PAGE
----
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Built to Last

Barbara Bensoussan

How to keep students whose strengths lie outside academics motivated within the framework of yeshivah life? How to make sure bochurim who don‘t excel at memorizing and sitting for hours still succeed instead of muddling through? That was Rabbi Yaakov Bender’s question, and the vocational track his school created is one answer.

Wednesday, February 03, 2016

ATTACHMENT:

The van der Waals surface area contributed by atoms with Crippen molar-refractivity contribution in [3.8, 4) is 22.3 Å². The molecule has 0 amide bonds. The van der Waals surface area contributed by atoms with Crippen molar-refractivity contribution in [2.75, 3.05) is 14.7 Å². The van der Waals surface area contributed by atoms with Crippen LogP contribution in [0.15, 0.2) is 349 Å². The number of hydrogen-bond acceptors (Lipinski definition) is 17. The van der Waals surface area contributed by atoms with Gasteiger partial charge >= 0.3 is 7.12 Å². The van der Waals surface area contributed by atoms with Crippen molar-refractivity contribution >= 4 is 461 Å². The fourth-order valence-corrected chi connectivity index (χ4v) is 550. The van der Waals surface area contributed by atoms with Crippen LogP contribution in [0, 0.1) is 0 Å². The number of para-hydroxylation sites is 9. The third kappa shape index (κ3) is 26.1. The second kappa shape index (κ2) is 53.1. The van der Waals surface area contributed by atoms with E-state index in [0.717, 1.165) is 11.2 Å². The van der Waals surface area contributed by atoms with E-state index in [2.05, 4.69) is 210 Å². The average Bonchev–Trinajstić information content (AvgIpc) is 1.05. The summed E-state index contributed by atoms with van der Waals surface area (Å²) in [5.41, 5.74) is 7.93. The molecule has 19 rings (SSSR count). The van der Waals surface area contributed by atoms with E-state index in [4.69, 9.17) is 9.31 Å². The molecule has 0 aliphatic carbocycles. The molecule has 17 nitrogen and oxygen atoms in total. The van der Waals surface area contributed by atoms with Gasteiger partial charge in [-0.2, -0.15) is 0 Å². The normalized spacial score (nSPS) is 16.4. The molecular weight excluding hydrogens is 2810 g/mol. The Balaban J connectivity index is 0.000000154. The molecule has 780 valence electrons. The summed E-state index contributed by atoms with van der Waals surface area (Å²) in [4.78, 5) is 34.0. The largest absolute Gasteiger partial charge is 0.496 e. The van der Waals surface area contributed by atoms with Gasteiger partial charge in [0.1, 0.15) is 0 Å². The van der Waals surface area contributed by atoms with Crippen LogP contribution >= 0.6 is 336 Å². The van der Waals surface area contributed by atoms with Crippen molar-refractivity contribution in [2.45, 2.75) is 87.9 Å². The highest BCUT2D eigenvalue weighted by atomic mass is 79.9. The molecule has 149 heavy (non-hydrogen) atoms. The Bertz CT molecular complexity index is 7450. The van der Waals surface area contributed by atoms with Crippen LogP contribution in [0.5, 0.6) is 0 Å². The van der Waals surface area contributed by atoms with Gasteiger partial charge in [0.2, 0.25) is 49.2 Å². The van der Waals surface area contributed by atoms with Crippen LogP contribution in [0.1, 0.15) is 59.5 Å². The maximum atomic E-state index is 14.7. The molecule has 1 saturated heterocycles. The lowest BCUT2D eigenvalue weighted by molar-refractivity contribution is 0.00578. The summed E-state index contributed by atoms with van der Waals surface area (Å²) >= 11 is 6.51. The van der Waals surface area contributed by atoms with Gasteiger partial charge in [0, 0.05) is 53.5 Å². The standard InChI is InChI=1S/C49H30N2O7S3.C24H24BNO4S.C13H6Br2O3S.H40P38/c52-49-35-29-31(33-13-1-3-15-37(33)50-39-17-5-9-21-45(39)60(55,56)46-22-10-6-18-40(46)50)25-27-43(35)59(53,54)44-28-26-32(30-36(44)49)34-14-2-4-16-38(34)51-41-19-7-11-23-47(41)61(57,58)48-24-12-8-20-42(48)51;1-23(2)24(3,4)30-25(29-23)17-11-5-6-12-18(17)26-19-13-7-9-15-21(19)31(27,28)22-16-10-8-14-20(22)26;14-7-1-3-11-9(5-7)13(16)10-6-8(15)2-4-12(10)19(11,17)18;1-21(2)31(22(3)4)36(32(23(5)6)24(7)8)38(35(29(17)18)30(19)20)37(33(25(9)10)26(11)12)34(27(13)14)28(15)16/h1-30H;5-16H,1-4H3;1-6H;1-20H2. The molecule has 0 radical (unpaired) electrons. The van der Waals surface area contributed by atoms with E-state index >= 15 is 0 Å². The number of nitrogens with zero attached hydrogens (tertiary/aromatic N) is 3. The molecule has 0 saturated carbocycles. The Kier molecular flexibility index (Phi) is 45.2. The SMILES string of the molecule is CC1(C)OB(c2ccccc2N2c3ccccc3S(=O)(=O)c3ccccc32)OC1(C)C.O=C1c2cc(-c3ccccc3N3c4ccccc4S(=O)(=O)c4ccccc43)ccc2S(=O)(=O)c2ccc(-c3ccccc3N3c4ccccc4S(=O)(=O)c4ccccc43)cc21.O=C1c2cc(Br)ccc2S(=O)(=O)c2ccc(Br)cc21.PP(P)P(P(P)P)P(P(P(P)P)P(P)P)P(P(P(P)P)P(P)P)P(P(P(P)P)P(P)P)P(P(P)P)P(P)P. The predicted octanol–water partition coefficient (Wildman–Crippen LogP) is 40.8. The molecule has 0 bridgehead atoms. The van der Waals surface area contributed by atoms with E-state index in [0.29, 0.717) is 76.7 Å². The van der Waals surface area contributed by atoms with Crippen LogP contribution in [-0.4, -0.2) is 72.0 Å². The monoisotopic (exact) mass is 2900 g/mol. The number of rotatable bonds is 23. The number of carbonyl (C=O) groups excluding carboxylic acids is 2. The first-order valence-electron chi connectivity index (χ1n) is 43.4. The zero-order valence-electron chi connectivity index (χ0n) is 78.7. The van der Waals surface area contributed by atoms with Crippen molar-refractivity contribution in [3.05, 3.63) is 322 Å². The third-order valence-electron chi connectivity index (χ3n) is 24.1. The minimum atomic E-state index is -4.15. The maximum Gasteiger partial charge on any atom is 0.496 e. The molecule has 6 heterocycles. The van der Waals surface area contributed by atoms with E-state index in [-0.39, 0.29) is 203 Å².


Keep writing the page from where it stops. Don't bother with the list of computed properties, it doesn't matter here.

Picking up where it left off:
The sleek, gray stone façade of the Weiss Vocational Center at Yeshiva Darchei Torah suggests a library, or perhaps a secondary beis medrash. That impression is only strengthened when you enter the elegant lobby, with its modern chandelier and framed black-and-white photos of gedolim. But suddenly the nose picks up the scents of wood and metal, and the ears are jarred by the grinding sounds of machinery. Is the building still under construction? A peek at the room on the right shows a small exposed bathroom with most of the tilework and plumbing complete; a peek at the room on the left reveals workmen soldering copper pipe fittings together. But these workmen look awfully young, and they’re not wearing coveralls or uniforms. Instead, they’re in the “uniform” of the average yeshivah bochur: white shirts, black pants, black velvet yarmulkes. What’s wrong with this picture? Well, the picture isn’t wrong at all. On the contrary, it’s very right for the 35 bochurim participating in Darchei Torah’s Weiss Vocational Program, in which a group of boys enjoy a couple of hours of daily vocational training in addition to their limudei kodesh and secular studies. Rabbi Yaakov Bender, Darchei Torah’s rosh yeshivah, is immensely proud of this small but highly successful program, which allows talmidim whose strengths lie in nonacademic areas to thrive in a mainstream yeshivah. 


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